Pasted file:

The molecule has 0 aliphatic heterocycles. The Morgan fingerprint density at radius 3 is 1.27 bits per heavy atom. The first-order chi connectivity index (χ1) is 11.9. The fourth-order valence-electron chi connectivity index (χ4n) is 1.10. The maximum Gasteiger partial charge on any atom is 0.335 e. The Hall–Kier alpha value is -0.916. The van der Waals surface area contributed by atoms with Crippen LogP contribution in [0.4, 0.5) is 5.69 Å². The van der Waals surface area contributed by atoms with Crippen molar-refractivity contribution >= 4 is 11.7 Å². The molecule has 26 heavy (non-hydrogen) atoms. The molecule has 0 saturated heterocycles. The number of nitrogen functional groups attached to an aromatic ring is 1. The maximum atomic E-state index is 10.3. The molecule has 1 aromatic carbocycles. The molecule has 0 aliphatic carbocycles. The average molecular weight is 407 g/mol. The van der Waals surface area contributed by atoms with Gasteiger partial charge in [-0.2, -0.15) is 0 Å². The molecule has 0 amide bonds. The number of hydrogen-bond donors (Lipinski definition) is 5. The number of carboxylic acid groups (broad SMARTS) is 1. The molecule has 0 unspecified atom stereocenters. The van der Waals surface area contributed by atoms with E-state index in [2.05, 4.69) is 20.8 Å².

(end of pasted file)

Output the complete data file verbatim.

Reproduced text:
The molecule has 0 aliphatic heterocycles. The Morgan fingerprint density at radius 3 is 1.27 bits per heavy atom. The first-order chi connectivity index (χ1) is 11.9. The fourth-order valence-electron chi connectivity index (χ4n) is 1.10. The maximum Gasteiger partial charge on any atom is 0.335 e. The Hall–Kier alpha value is -0.916. The van der Waals surface area contributed by atoms with Crippen LogP contribution in [0.4, 0.5) is 5.69 Å². The van der Waals surface area contributed by atoms with Crippen molar-refractivity contribution >= 4 is 11.7 Å². The molecule has 26 heavy (non-hydrogen) atoms. The molecule has 0 saturated heterocycles. The number of nitrogen functional groups attached to an aromatic ring is 1. The maximum atomic E-state index is 10.3. The molecule has 1 aromatic carbocycles. The molecule has 0 aliphatic carbocycles. The average molecular weight is 407 g/mol. The van der Waals surface area contributed by atoms with Gasteiger partial charge in [-0.2, -0.15) is 0 Å². The molecule has 0 amide bonds. The number of hydrogen-bond donors (Lipinski definition) is 5. The number of carboxylic acid groups (broad SMARTS) is 1. The molecule has 0 unspecified atom stereocenters. The van der Waals surface area contributed by atoms with E-state index in [2.05, 4.69) is 20.8 Å².